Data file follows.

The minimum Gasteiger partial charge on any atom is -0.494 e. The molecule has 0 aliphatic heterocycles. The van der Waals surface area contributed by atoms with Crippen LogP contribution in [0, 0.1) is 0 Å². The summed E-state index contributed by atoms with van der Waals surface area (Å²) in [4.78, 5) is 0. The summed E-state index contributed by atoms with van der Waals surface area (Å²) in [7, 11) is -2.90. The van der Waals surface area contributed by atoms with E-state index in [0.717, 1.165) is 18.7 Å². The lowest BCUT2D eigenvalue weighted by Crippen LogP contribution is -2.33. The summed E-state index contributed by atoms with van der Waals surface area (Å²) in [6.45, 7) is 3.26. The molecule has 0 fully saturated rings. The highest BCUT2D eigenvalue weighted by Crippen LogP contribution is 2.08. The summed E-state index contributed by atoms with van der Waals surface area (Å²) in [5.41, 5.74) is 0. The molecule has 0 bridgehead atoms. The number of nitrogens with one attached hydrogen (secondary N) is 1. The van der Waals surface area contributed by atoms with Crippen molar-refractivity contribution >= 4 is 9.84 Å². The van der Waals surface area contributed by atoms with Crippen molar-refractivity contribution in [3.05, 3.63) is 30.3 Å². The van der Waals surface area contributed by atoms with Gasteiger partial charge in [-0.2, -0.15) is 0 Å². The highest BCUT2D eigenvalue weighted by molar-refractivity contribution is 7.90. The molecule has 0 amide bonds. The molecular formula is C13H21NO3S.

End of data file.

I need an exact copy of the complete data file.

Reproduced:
The minimum Gasteiger partial charge on any atom is -0.494 e. The molecule has 0 aliphatic heterocycles. The van der Waals surface area contributed by atoms with Crippen LogP contribution in [0, 0.1) is 0 Å². The summed E-state index contributed by atoms with van der Waals surface area (Å²) in [4.78, 5) is 0. The summed E-state index contributed by atoms with van der Waals surface area (Å²) in [7, 11) is -2.90. The van der Waals surface area contributed by atoms with E-state index in [0.717, 1.165) is 18.7 Å². The lowest BCUT2D eigenvalue weighted by Crippen LogP contribution is -2.33. The summed E-state index contributed by atoms with van der Waals surface area (Å²) in [6.45, 7) is 3.26. The molecule has 0 fully saturated rings. The highest BCUT2D eigenvalue weighted by Crippen LogP contribution is 2.08. The summed E-state index contributed by atoms with van der Waals surface area (Å²) in [5.41, 5.74) is 0. The molecule has 0 bridgehead atoms. The number of nitrogens with one attached hydrogen (secondary N) is 1. The van der Waals surface area contributed by atoms with Crippen molar-refractivity contribution >= 4 is 9.84 Å². The van der Waals surface area contributed by atoms with Crippen molar-refractivity contribution in [3.05, 3.63) is 30.3 Å². The van der Waals surface area contributed by atoms with Gasteiger partial charge in [-0.2, -0.15) is 0 Å². The highest BCUT2D eigenvalue weighted by molar-refractivity contribution is 7.90. The molecule has 0 amide bonds. The molecular formula is C13H21NO3S.